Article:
Goldman Sachs insiders say there's a rush on parental leave this summer

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Goldman Sachs insiders say there's a rush on parental leave this summer

As summer comes to the Northern Hemisphere and after people have spent months cooped up in their homes (even if those homes are a rental in the Hamptons), the prospect of taking time off is unusually appealing. At Goldman Sachs, insiders in the markets business say there's a sudden rush of holiday bookings among senior staff and that these are being supplemented by the firm's newly generous parental leave policy.

"At least seven people here are taking parental leave this summer," says one member of Goldman's equities division in New York City. "It's going to be a pretty unique summer as multiple people in sales trading are either not in the office, on vacation, or taking advantage of the maternity and paternity leave that they deferred pre-COVID."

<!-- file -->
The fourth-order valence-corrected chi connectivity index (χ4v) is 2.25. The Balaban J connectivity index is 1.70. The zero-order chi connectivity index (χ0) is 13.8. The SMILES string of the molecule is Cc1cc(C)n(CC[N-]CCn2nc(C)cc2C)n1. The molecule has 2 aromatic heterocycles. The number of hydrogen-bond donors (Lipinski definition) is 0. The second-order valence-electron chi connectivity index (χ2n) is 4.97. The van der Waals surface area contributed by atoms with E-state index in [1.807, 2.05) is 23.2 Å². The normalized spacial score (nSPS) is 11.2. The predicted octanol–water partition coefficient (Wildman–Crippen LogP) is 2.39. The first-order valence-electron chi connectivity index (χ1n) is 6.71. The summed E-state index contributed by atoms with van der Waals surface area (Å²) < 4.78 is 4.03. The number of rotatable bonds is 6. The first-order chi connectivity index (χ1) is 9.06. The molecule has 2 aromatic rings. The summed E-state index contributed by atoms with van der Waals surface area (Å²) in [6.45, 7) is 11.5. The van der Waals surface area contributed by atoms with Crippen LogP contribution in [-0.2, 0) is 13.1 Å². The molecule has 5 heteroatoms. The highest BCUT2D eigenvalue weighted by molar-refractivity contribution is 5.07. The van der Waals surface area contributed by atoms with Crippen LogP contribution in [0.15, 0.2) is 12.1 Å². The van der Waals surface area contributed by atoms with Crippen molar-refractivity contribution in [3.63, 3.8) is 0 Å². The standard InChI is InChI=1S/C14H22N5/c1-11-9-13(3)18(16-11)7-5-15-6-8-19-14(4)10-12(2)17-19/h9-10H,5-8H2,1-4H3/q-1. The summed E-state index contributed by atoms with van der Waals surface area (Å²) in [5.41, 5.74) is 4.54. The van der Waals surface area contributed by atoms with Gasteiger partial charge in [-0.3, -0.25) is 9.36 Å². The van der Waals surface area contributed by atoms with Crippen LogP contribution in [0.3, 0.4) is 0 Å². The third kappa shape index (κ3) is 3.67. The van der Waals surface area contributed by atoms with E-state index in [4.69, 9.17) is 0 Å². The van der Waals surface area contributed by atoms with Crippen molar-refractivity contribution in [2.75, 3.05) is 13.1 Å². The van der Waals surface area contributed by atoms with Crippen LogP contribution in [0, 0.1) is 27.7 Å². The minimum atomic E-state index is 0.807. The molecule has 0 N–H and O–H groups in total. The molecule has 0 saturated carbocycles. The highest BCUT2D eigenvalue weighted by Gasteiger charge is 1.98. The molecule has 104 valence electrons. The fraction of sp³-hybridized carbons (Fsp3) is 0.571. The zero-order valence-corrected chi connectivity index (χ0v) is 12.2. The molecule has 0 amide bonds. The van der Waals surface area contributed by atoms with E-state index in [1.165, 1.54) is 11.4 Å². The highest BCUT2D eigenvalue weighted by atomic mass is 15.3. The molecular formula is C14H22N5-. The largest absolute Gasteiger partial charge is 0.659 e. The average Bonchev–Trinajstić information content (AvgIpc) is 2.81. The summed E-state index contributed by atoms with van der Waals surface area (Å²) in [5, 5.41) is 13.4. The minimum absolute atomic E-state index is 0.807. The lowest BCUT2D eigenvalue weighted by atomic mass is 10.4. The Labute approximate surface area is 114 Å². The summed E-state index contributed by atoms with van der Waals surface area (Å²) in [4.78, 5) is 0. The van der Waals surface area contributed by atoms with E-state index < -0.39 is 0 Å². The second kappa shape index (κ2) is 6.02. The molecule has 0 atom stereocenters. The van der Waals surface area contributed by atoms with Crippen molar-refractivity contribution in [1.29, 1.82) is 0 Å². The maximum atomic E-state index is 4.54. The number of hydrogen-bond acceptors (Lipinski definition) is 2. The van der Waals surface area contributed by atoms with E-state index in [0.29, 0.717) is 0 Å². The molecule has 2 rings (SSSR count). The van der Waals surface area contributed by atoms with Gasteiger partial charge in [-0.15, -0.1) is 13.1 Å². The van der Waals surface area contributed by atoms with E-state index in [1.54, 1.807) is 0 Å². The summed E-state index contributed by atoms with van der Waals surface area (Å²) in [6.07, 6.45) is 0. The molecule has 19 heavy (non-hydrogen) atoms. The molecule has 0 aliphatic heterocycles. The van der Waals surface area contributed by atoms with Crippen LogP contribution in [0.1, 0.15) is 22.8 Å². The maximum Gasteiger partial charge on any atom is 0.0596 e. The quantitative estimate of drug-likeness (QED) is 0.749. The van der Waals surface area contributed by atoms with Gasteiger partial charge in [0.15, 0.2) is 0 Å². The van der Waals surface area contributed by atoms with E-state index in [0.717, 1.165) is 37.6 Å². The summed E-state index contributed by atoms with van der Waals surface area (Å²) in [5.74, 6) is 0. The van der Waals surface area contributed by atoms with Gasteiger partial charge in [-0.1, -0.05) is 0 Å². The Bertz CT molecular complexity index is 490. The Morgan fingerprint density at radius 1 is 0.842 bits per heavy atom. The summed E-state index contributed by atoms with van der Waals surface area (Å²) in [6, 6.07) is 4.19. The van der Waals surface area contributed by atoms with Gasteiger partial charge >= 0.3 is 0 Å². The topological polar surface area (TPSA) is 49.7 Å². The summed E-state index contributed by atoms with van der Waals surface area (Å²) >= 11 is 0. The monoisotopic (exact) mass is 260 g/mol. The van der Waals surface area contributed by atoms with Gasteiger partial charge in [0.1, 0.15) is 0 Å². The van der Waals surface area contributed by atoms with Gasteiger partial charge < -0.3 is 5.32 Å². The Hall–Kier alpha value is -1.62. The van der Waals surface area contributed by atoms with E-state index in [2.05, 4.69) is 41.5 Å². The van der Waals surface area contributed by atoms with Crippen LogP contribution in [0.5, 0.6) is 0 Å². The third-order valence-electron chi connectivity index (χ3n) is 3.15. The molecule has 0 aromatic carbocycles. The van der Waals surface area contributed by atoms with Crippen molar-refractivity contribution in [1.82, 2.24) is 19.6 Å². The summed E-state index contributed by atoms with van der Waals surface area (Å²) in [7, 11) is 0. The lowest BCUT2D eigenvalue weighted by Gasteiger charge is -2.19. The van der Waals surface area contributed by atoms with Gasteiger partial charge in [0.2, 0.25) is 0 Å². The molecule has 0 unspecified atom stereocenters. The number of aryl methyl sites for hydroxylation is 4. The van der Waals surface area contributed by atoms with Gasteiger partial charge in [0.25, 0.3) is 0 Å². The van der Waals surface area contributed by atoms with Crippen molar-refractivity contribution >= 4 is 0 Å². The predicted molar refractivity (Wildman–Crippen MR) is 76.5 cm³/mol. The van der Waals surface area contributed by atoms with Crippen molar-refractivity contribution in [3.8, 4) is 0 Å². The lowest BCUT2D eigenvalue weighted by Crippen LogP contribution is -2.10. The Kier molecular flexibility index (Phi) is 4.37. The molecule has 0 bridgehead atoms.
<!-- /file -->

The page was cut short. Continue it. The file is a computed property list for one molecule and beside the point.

Goldman Sachs declined to comment on the suggestion that its new parents are making the most of the summer. The absences were confirmed by another trader in the equities business, who said various New York-based MDs and senior people are away on parental leave, including an MD in equity derivatives, a senior salesperson and a VP in derivative sales. While this is clearly negligible in the context of Goldman's 5,500+ FINRA registered New York employees, insiders said some NYC trading desks seem thinly staffed when holidays are added in too. 

The enthusiasm for parental leave comes after Goldman Sachs granted all new parents 20 weeks' paid parental leave in November 2019, entitling both its mothers and fathers to extended time off. Sixteen of the 20 weeks must be taken consecutively. 

Some GS insiders suggested the relative absence of staff this summer could set a precedent for future cuts if the firm decides it can get by with lower headcount (Goldman is already committed to cutting $700m of costs from its securities division in the next three years.) However, others say this is unlikely: "We're already at the bone," says one equities trader at the firm. "If anything, people are going to start dropping from overwork."

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Photo by Shane on Unsplash

 

 

 

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